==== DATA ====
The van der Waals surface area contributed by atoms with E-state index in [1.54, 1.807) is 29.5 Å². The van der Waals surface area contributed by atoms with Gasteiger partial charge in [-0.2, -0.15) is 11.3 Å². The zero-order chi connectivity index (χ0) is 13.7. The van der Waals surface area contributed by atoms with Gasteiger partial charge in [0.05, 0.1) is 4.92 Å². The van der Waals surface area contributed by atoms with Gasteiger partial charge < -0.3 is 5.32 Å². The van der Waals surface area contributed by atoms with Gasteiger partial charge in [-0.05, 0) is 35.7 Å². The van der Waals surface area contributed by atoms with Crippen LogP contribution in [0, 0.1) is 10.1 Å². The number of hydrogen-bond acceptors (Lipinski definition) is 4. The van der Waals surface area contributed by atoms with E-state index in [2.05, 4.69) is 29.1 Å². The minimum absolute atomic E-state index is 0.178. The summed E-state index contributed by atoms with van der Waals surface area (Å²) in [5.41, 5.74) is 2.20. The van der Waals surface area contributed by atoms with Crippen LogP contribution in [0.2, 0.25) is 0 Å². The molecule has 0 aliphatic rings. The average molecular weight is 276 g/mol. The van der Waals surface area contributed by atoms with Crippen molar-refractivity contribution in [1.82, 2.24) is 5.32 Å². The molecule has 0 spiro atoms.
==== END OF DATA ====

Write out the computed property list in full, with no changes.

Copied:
The van der Waals surface area contributed by atoms with E-state index in [1.54, 1.807) is 29.5 Å². The van der Waals surface area contributed by atoms with Gasteiger partial charge in [-0.2, -0.15) is 11.3 Å². The zero-order chi connectivity index (χ0) is 13.7. The van der Waals surface area contributed by atoms with Gasteiger partial charge in [0.05, 0.1) is 4.92 Å². The van der Waals surface area contributed by atoms with Gasteiger partial charge < -0.3 is 5.32 Å². The van der Waals surface area contributed by atoms with Gasteiger partial charge in [-0.05, 0) is 35.7 Å². The van der Waals surface area contributed by atoms with Crippen LogP contribution in [0, 0.1) is 10.1 Å². The number of hydrogen-bond acceptors (Lipinski definition) is 4. The van der Waals surface area contributed by atoms with E-state index in [2.05, 4.69) is 29.1 Å². The minimum absolute atomic E-state index is 0.178. The summed E-state index contributed by atoms with van der Waals surface area (Å²) in [5.41, 5.74) is 2.20. The van der Waals surface area contributed by atoms with Crippen LogP contribution in [0.2, 0.25) is 0 Å². The molecule has 0 aliphatic rings. The average molecular weight is 276 g/mol. The van der Waals surface area contributed by atoms with Crippen molar-refractivity contribution in [1.82, 2.24) is 5.32 Å². The molecule has 0 spiro atoms.